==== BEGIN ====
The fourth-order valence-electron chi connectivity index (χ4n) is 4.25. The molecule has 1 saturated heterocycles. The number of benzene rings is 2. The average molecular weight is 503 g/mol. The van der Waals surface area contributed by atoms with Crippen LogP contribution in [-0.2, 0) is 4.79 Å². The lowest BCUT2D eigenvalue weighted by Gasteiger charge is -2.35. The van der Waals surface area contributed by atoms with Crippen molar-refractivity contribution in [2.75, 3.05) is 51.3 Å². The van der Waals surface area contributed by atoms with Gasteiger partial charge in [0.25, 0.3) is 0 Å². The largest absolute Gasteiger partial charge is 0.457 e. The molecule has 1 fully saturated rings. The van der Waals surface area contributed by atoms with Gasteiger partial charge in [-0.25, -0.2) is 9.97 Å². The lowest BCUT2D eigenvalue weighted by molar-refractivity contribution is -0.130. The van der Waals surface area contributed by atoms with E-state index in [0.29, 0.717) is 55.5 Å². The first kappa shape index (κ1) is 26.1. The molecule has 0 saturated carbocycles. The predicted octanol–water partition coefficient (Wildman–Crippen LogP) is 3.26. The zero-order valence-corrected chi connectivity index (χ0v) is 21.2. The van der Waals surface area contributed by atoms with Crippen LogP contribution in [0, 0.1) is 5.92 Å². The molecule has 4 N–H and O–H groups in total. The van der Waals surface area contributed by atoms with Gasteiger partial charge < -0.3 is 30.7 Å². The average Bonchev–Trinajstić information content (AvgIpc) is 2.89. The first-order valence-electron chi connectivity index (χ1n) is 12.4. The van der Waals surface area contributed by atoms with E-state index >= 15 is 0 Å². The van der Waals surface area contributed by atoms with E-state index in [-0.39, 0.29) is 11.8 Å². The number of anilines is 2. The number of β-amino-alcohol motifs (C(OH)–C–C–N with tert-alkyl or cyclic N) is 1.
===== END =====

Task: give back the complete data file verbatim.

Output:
The fourth-order valence-electron chi connectivity index (χ4n) is 4.25. The molecule has 1 saturated heterocycles. The number of benzene rings is 2. The average molecular weight is 503 g/mol. The van der Waals surface area contributed by atoms with Crippen LogP contribution in [-0.2, 0) is 4.79 Å². The lowest BCUT2D eigenvalue weighted by Gasteiger charge is -2.35. The van der Waals surface area contributed by atoms with Crippen molar-refractivity contribution in [2.75, 3.05) is 51.3 Å². The van der Waals surface area contributed by atoms with Gasteiger partial charge in [0.25, 0.3) is 0 Å². The largest absolute Gasteiger partial charge is 0.457 e. The molecule has 1 fully saturated rings. The van der Waals surface area contributed by atoms with Gasteiger partial charge in [-0.25, -0.2) is 9.97 Å². The lowest BCUT2D eigenvalue weighted by molar-refractivity contribution is -0.130. The van der Waals surface area contributed by atoms with E-state index in [0.29, 0.717) is 55.5 Å². The first kappa shape index (κ1) is 26.1. The molecule has 0 saturated carbocycles. The predicted octanol–water partition coefficient (Wildman–Crippen LogP) is 3.26. The zero-order valence-corrected chi connectivity index (χ0v) is 21.2. The van der Waals surface area contributed by atoms with Crippen LogP contribution in [0, 0.1) is 5.92 Å². The molecule has 4 N–H and O–H groups in total. The van der Waals surface area contributed by atoms with Gasteiger partial charge < -0.3 is 30.7 Å². The average Bonchev–Trinajstić information content (AvgIpc) is 2.89. The first-order valence-electron chi connectivity index (χ1n) is 12.4. The van der Waals surface area contributed by atoms with E-state index >= 15 is 0 Å². The van der Waals surface area contributed by atoms with E-state index in [-0.39, 0.29) is 11.8 Å². The number of anilines is 2. The number of β-amino-alcohol motifs (C(OH)–C–C–N with tert-alkyl or cyclic N) is 1.